The story of the origin of Ben's Chilli bowl told to me was another guy started the business as a front to cover for his illegal goings on. Back in the day most street "business men" had fronts to hide where their money came from: Number runners, fences, general hustlers, etc. They generally paid off the local cops in those pre civil rights days, and went back to work. When he was caught and knew he was headed to prison, he had hired a woman to run the business, but while he was gone that woman as time went on, married Ben. They changed the name, and the rest is history. That is how Ben got his name on the shop we all know today. And they have done well. I thought it was just an old timer telling me a barbershop tale about old DC, and U street in particular. But I guess there is a lot about DC in the 50's and 60's that is lost to history. Rest in peace.
This is the link to the history of Ben's. I have been able to find no other reference to it being a restaurant before it was Ben's. According tothe site, Ben worked on remodeling his business himself, a story I heard repeated during its 50th anniversary celebration.
In the many obituaries and stories of the celebration of Ben Ali's life, tehre have been no other references to anything like this story.
As far as your characterization of most businesses being fronts for illegal activity, why do you make tht statement? My family, for example, owned buisinesses on Central Avenue is South Central LA and were honest, hard working businessmen as were most of their neighbors. There was a ot of crime on Central Avenue: Drugs, Gambling and prostitution were common. But there were hard working business people making an honest living serving their neighbors. I am sure the situation was similar in Washington DC. Do you have any sourcess that confirm your slur on the many hard whorking and honest business owners in DC at that time?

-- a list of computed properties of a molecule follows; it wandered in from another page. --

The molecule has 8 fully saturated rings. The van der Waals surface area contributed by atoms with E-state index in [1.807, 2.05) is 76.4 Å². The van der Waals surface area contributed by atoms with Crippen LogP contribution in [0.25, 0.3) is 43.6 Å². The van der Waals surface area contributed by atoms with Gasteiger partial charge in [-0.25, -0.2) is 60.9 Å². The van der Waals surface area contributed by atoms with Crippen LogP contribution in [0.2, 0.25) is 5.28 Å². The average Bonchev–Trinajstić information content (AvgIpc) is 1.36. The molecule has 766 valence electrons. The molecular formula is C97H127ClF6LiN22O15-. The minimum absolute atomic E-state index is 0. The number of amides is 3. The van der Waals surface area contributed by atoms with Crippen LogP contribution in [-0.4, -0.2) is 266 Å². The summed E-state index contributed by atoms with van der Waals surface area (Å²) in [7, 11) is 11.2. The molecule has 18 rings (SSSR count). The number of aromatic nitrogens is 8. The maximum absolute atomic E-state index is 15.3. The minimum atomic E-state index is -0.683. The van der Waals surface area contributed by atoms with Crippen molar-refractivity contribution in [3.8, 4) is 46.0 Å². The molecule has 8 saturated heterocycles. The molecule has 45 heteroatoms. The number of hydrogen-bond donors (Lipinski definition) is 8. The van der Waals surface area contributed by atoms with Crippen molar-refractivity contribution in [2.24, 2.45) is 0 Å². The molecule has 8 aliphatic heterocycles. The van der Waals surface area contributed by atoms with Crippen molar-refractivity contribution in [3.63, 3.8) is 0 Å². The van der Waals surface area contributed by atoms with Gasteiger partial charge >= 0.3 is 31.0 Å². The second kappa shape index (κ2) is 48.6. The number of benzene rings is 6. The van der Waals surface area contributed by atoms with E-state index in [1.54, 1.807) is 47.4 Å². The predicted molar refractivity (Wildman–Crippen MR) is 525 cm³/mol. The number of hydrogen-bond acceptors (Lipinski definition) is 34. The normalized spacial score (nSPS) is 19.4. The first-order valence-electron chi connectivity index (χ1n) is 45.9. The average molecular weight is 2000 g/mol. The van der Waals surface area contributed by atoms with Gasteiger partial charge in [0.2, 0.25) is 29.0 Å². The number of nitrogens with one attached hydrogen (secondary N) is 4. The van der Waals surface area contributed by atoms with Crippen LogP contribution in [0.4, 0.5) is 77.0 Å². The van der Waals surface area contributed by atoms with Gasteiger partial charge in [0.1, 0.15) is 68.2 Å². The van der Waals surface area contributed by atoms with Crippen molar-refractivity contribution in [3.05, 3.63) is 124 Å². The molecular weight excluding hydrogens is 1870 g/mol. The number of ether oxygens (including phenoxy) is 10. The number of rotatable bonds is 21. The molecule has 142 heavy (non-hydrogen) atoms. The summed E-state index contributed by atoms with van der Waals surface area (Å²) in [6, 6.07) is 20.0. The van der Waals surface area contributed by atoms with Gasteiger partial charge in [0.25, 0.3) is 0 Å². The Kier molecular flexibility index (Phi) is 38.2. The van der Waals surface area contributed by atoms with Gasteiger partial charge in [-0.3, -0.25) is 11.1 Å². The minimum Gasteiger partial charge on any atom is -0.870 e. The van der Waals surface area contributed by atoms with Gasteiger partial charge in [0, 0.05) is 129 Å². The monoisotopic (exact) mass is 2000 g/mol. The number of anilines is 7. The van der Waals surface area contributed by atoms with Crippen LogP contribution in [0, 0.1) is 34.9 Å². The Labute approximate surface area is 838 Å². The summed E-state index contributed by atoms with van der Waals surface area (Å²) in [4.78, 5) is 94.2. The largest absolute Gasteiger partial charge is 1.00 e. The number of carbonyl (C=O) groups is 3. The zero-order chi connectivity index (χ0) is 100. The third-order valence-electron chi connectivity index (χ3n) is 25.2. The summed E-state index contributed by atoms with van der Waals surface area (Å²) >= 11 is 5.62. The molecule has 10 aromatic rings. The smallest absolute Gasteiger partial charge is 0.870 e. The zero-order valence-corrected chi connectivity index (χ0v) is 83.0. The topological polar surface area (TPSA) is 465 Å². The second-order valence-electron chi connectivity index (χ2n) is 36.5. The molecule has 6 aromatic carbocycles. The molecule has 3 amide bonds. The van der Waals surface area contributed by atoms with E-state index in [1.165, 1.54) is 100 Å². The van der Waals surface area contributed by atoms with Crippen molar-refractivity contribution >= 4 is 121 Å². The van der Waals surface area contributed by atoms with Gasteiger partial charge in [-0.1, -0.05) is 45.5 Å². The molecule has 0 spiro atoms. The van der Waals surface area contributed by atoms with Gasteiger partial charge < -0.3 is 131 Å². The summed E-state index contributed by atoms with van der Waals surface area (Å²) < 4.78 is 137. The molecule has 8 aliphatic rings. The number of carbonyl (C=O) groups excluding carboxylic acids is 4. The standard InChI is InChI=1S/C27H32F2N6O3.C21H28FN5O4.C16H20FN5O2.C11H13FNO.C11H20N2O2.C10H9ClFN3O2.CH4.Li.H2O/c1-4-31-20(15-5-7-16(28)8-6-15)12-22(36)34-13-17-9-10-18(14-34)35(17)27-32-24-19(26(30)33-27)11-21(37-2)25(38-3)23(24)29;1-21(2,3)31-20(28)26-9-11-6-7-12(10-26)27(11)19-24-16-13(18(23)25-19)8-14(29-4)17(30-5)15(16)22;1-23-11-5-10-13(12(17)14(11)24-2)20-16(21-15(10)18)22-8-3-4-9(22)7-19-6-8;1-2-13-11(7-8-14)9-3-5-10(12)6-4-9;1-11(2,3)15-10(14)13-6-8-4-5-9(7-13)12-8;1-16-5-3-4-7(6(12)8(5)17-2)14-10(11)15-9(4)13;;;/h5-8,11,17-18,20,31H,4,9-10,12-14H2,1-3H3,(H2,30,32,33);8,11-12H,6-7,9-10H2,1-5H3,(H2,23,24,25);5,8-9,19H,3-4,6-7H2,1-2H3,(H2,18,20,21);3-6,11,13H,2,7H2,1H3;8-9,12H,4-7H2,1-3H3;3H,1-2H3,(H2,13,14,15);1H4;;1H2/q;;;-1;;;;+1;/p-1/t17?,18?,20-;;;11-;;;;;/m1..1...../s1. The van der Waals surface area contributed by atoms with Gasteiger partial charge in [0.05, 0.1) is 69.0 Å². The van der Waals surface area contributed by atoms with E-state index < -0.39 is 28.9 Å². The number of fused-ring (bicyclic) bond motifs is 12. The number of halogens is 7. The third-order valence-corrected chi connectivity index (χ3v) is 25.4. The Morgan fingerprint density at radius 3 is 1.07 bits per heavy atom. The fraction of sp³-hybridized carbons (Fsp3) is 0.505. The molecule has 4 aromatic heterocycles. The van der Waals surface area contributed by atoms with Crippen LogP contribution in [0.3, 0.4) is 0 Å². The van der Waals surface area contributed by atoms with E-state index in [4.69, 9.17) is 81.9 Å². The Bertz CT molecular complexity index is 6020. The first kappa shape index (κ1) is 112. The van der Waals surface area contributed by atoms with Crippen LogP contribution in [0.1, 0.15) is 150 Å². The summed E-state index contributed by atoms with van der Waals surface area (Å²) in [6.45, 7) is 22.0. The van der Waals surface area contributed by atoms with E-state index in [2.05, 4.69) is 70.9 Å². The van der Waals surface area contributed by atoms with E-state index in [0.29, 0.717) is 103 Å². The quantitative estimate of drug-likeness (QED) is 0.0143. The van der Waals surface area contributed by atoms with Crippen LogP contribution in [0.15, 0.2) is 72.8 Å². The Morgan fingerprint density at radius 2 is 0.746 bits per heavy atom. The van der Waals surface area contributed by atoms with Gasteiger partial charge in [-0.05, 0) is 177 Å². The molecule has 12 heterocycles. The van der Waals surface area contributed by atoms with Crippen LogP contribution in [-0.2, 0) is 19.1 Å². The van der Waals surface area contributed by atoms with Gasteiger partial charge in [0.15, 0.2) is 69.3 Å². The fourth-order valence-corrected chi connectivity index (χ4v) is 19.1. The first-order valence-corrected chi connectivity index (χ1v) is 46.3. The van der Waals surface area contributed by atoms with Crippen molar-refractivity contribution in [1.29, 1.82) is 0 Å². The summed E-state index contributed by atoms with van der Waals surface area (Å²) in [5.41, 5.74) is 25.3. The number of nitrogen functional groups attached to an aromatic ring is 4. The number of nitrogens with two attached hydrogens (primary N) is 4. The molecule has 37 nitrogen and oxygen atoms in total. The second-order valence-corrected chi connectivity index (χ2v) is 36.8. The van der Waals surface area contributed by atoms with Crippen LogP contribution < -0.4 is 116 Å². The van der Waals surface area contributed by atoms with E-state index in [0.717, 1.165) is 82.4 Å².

In fact, your story isjust your retellingo f a story you heard, presented after the death of a manwho is held in great honor in DC.
There once was a wise person who always asked three questions before making a statement about others.
Is it kind?
is it necessary?
Is it true?
A measure of our success in life is not how much money we leave behind, but how many lives we touched. Ben Ali was a giant by that scale and we should honor him as such.
Not to fuss with you Dean, but In DC that story was around long before Ben died. There is a big difference in printed "Official" history and demographic black social history. Like many ethnics out side the Officially accepted mold, they would keep things among them selves. Now read more US history about the crime and the origin of business's. Most ghetto, Emigrant business got its start, from or was nourished or interwoven with crime. It is part of our history. There is no shame in that, now or then.
Ben ran a great shop.No doubt. But it didn't attract or stand out as much in DC until Cosby stopped by. and then the neighborhood demographics changed. Most folks that live here before then wonder what all the fuss is about. But it is a DC landmark no doubt about it.
To be fair, and give you some perspective, Duke Ellington: Another DC Icon. A great many of his hits were written by Billy Strayhorn. Duke just took advantage of him, knew he was gay, and the rest is "history"
Rosa Parks: Not the first black woman that refused to give up her seat on a bus in the south. But by now Im sure you get the idea: You either do your home work, or go along with popular culture. Go get a chillie half smoke will ya
If I'm ever in DC which has been to few since I opened my business enjoying the atmosphere and eating a chili dog at Bens was always a must. I'd always have to double park out front or on the corner nearby the mad dash back to my car was always worth it! Thanks for the story.